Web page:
Objective—To compare the efficacy of a Salmonella
bacterin and a modified live Salmonella ser.
Choleraesuis vaccine on a commercial dairy.
Animals—450 cows in late gestation and 80 calves.
Procedure—Group-1 cows (n = 150) were vaccinated
once with a modified live S Choleraesuis (serogroup
C1) strain 54 (SC54) vaccine, group-2 cows (150) were
vaccinated on enrollment and 30 days later with a
Salmonella ser. Montevideo (serogroup C1) bacterin,
and group-3 cows (150) served as unvaccinated controls.
One gallon of colostrum harvested from the first
80 cows to calve was fed to each calf. Outcome
assessments included fecal shedding of Salmonella
spp for the first 10 days after parturition (cows) or birth
(calves), milk production, involuntary culling rate, mastitis
incidence, antimicrobial use, and mortality rate.
Results—Salmonellae were isolated from 306 of 309
(99%) cows and 64 of 74 (86.5%) calves. Shedding
frequency was less in SC54-vaccinated cows and
calves that received colostrum from those cows,
compared with the other groups, and vaccination was
specifically associated with less shedding of
serogroup C1 salmonellae. Production data were similar
Conclusions and Clinical Relevance—Vaccination of
pregnant cows with an autogenous Salmonella bacterin
had no effect on fecal shedding of salmonellae,
whereas vaccination with a modified live
S Choleraesuis vaccine reduced the frequency of
fecal shedding of serogroup C1 salmonellae during
the peripartum period. A commercial S Choleraesuis
vaccine licensed for use in swine may be more efficacious
than autogenous Salmonella bacterins on
dairies infected with serogroup C1 salmonellae. (Am
J Vet Res 2001;62:1897–1902)
Objective—To evaluate the efficacy of ceftiofur crystalline-
free acid (CCFA) administered into the posterior
aspect of an ear for treatment of corneal ulceration
associated with naturally occurring infectious bovine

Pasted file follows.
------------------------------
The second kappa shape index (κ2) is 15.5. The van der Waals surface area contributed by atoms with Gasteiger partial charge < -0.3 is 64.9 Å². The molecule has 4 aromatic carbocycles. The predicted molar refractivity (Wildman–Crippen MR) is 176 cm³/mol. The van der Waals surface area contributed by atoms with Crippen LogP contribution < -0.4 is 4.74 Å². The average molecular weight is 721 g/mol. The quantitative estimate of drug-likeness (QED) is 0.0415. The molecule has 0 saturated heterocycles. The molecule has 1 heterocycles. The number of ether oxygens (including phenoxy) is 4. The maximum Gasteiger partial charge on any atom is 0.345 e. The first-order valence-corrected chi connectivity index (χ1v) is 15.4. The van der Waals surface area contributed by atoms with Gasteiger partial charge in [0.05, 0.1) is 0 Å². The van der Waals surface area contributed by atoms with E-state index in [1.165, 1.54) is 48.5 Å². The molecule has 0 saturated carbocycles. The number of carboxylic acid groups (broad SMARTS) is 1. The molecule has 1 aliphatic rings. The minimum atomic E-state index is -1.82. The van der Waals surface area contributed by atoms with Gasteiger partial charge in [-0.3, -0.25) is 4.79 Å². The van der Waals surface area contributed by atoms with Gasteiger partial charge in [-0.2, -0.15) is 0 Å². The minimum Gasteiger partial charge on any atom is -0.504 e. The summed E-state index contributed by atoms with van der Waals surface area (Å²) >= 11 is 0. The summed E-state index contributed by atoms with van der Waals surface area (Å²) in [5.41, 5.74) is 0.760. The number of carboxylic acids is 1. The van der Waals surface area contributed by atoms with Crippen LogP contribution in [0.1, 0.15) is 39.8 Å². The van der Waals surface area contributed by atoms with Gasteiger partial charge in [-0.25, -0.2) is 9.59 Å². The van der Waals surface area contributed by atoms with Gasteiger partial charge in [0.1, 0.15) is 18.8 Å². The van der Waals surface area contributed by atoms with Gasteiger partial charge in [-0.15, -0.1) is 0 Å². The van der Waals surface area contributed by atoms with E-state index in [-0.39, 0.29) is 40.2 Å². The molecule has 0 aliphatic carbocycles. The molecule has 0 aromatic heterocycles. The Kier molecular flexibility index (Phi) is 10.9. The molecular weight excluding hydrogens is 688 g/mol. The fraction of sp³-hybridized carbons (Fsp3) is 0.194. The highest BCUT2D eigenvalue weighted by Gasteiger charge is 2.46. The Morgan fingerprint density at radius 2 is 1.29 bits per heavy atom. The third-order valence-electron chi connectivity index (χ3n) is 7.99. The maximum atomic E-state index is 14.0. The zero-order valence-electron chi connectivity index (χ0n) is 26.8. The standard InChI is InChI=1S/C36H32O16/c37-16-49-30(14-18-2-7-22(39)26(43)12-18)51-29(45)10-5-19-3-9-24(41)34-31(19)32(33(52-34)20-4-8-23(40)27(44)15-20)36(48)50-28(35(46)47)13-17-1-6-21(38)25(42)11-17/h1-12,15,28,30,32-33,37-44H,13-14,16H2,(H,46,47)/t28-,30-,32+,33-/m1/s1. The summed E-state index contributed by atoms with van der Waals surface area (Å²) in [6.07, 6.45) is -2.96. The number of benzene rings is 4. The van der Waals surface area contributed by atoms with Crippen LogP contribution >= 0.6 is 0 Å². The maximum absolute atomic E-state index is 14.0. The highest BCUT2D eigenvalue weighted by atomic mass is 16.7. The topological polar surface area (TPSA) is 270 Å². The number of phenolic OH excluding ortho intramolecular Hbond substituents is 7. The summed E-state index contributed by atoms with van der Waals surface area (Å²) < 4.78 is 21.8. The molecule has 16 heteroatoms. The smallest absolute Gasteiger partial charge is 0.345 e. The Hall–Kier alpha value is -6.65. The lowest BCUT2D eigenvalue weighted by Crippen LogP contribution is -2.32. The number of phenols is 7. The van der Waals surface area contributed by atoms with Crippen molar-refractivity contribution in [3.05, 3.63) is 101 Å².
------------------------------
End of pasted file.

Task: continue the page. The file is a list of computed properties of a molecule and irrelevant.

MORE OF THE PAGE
Animals—78 beef calves located at Sierra Foothills
Field Station (SFS) and 52 calves located at a commercial
dairy (CD). All calves were from 3 to 9
Procedure—At each site, calves were randomly allocated
to 1 of 2 treatment groups by use of a block
design determined by corneal ulcer size. A single
dose of CCFA (6.6 mg of ceftiofur equivalents/kg, SC)
was administered into the posterior aspect of a pinna.
A second group of calves received a single dose of
vehicle (0.03 mL/kg, SC; controls). Corneal ulcers
were photographed, and clinical signs were assessed
in calves every 3 to 4 days for 21 days.
Results—A positive treatment effect was detected
at SFS. Results at the CD were inconclusive
because ulcer healing occurred rapidly in control and
CCFA-treated calves. At SFS, treatment with CCFA
resulted in shorter mean healing times, smaller
corneal ulcer surface area measurements, amelioration
of ocular discharge and photophobia, and a 50%
increase in the percentage of calves healed by day
14. After adjustment for initial corneal ulcer size,
treatment with CCFA resulted in a 4-fold increase in
the odds of corneal ulcer healing by day 14, compared
Conclusions and Clinical Relevance—A single dose
of CCFA administered into the posterior aspect of a
pinna had a positive treatment effect against naturally
occurring IBK in calves with corneal ulcerations . (Am J Vet Res 2004;65:1185–1188)
Objective—To determine the efficacy of florfenicol
for treatment of calves with naturally occurring infectious
bovine keratoconjunctivitis (IBK).
Design—Randomized controlled field trial.
Animals—63 beef calves and 80 dairy calves
between 4 and 12 months of age.
Procedure—Calves were randomly assigned to 1 of 3
treatment groups. Calves in the SC treatment group
received a single dose of florfenicol (40 mg/kg [18.2
mg/lb] of body weight), SC, on day 0. Calves in the IM
treatment group received florfenicol (20 mg/kg [9.1
mg/lb]), IM, on days 0 and 2. Calves in the control
group received injections of saline solution (0.9%
NaCl), IM, on days 0 and 2. Calves were reevaluated
every other day for 20 days after treatment.
Results—Corneal ulcers healed by day 20 in 48 of 49
(98%) calves treated with florfenicol IM, 39 of 42
(93%) calves treated with florfenicol SC, and 33 of 52
(63%) control calves.
Conclusions and Clinical Relevance—Florfenicol
administered SC (1 dose) or IM (2 doses 48 hours
apart) was effective for treatment of calves with naturally
occurring IBK. ( J Am Vet Med Assoc 2000;216: